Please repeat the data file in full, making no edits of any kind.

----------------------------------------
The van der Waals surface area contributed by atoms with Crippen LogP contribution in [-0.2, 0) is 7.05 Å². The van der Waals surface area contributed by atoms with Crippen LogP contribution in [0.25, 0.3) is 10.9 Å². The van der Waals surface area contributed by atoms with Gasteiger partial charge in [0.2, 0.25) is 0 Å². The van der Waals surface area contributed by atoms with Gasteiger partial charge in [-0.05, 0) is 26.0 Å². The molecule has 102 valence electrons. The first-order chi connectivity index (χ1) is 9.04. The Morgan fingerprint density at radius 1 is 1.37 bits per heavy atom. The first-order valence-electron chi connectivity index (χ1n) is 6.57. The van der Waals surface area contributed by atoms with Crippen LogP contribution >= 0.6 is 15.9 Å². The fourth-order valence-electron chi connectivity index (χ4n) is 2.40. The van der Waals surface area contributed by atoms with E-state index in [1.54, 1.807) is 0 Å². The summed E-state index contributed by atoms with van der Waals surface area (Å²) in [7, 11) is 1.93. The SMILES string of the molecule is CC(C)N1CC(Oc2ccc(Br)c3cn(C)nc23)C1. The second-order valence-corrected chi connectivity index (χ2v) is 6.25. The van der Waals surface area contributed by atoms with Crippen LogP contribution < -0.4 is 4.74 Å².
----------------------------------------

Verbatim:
The van der Waals surface area contributed by atoms with Crippen LogP contribution in [-0.2, 0) is 7.05 Å². The van der Waals surface area contributed by atoms with Crippen LogP contribution in [0.25, 0.3) is 10.9 Å². The van der Waals surface area contributed by atoms with Gasteiger partial charge in [0.2, 0.25) is 0 Å². The van der Waals surface area contributed by atoms with Gasteiger partial charge in [-0.05, 0) is 26.0 Å². The molecule has 102 valence electrons. The first-order chi connectivity index (χ1) is 9.04. The Morgan fingerprint density at radius 1 is 1.37 bits per heavy atom. The first-order valence-electron chi connectivity index (χ1n) is 6.57. The van der Waals surface area contributed by atoms with Crippen LogP contribution >= 0.6 is 15.9 Å². The fourth-order valence-electron chi connectivity index (χ4n) is 2.40. The van der Waals surface area contributed by atoms with E-state index in [1.54, 1.807) is 0 Å². The summed E-state index contributed by atoms with van der Waals surface area (Å²) in [7, 11) is 1.93. The SMILES string of the molecule is CC(C)N1CC(Oc2ccc(Br)c3cn(C)nc23)C1. The second-order valence-corrected chi connectivity index (χ2v) is 6.25. The van der Waals surface area contributed by atoms with Crippen LogP contribution < -0.4 is 4.74 Å².